The guard at the Resident Varsity as it was popularly known was less skeptical of her as he’d been instructed that upon here arrival, she be immediately whisked to the professors’ office. Professor Rahim as he was commonly referred to was a liberal man whose penchant for the arts had earned him sworn enemies as well as friends. Immediately she pushed the door, the professor was on his feet. He stood motionless when Jeanne stepped in accompanied by the guard. It took him a minute or two to swallow what he had infront of him. The guard let out a rotten, forced and hypocritical cough that returned the professor to his immediate senses. “Thank you man” he thanked him and he left.
“Professor Rahim. Rahim James, at your service,” he extended his hand meeting hers in half the distance between them.

“My name is Jeanne Atieno, a management student.”

“Have a seat please and a make yourself comfortable,” he gestured at a seat while rubbing his hands. He couldn’t believe what was infront of him. He studied her while serving her cold water and wondered aloud.

“What makes you so witty and revolutionary, I mean you are so young.” she bit her lip. What followed was a lecture on the basics of revolution, a pile of revolutionary books found their stomach on the table. some dusty and cringed and specialized questions as to “why bury your head in fashion blues while your mind is potent enough to change the landscape of our dear country,” the professor retorted then spat. “I am sure you do realize the veracity and power of words?” Jeanne was bored already. She’d hoped it wouldn’t be this and how she had prayed her agnostic ass to hope for some cheque or a publishing option upon a charmful smile to the professor.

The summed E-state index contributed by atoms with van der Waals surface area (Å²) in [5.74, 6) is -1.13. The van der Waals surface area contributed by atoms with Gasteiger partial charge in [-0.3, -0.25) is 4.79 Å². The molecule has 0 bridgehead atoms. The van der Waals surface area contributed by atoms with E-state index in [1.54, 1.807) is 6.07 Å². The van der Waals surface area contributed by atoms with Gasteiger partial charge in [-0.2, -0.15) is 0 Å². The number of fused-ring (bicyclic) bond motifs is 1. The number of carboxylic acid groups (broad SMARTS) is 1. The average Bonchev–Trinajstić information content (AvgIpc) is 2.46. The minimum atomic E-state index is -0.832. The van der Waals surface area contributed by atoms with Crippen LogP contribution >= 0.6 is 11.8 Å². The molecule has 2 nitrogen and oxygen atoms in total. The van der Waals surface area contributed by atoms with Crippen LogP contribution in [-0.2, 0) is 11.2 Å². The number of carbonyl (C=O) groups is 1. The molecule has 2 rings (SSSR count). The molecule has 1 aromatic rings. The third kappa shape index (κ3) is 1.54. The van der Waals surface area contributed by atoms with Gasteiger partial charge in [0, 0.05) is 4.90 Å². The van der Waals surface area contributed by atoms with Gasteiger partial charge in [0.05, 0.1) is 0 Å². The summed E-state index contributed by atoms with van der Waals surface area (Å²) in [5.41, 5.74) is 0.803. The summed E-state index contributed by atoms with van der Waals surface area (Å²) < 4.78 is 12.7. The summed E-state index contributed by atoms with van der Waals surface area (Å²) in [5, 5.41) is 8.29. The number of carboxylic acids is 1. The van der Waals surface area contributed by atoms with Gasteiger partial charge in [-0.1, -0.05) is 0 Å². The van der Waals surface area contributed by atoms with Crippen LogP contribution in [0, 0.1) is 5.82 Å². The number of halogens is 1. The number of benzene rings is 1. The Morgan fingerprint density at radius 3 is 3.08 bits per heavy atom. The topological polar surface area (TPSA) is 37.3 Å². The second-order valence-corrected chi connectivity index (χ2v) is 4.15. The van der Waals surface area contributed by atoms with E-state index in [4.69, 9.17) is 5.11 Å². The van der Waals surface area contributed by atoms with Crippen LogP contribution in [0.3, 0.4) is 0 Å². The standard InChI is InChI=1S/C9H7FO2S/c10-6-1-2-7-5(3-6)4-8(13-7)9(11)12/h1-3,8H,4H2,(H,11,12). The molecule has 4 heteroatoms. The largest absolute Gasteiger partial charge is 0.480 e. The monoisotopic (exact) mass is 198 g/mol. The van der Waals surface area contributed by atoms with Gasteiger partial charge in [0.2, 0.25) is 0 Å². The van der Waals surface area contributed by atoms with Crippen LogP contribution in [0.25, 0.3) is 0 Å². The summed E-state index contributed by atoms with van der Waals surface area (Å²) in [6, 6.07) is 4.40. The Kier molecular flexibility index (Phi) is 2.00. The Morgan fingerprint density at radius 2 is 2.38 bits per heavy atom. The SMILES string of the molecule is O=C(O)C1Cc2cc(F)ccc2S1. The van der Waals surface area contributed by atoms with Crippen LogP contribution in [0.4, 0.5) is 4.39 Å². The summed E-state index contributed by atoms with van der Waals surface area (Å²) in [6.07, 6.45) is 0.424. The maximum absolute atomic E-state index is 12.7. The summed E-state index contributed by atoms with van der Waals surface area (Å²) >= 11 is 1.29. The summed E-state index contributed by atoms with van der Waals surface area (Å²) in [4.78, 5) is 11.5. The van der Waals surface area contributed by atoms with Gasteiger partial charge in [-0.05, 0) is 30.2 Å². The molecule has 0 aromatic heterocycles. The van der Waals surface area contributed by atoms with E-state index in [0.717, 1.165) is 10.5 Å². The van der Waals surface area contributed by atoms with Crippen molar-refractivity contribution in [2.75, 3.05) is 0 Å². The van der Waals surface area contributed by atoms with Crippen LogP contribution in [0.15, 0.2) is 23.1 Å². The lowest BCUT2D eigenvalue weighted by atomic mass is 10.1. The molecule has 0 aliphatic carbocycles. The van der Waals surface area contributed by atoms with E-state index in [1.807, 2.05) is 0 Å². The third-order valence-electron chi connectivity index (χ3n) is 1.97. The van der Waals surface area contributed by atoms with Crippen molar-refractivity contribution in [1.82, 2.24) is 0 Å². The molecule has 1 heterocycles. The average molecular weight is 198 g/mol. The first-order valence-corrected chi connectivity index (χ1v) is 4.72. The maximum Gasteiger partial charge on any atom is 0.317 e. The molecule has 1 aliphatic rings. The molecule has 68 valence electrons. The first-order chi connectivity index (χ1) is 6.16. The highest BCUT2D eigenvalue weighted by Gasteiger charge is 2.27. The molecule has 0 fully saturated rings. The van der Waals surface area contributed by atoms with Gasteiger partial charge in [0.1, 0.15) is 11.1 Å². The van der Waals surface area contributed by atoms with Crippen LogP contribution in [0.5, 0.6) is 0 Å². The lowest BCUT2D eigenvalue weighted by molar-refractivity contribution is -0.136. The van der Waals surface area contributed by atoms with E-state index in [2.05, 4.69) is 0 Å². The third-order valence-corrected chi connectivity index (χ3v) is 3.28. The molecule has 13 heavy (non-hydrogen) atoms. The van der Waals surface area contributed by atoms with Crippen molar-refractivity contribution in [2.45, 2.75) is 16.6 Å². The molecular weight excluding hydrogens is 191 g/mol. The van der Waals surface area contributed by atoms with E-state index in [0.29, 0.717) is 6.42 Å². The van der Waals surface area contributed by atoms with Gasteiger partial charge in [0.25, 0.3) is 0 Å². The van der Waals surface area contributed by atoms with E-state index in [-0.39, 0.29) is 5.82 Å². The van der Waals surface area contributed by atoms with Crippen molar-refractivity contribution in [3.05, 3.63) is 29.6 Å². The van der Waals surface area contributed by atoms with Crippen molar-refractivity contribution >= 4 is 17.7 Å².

“Listen young lady, you need to close your blog and do something practical and proactive with your life like finishing your studies or getting a boyfriend. I mean look at you, you are so innocent.” Jeanne was fuming inside as the conversation had taken the shoddy path. She reached for her purse and slowly walked to the door.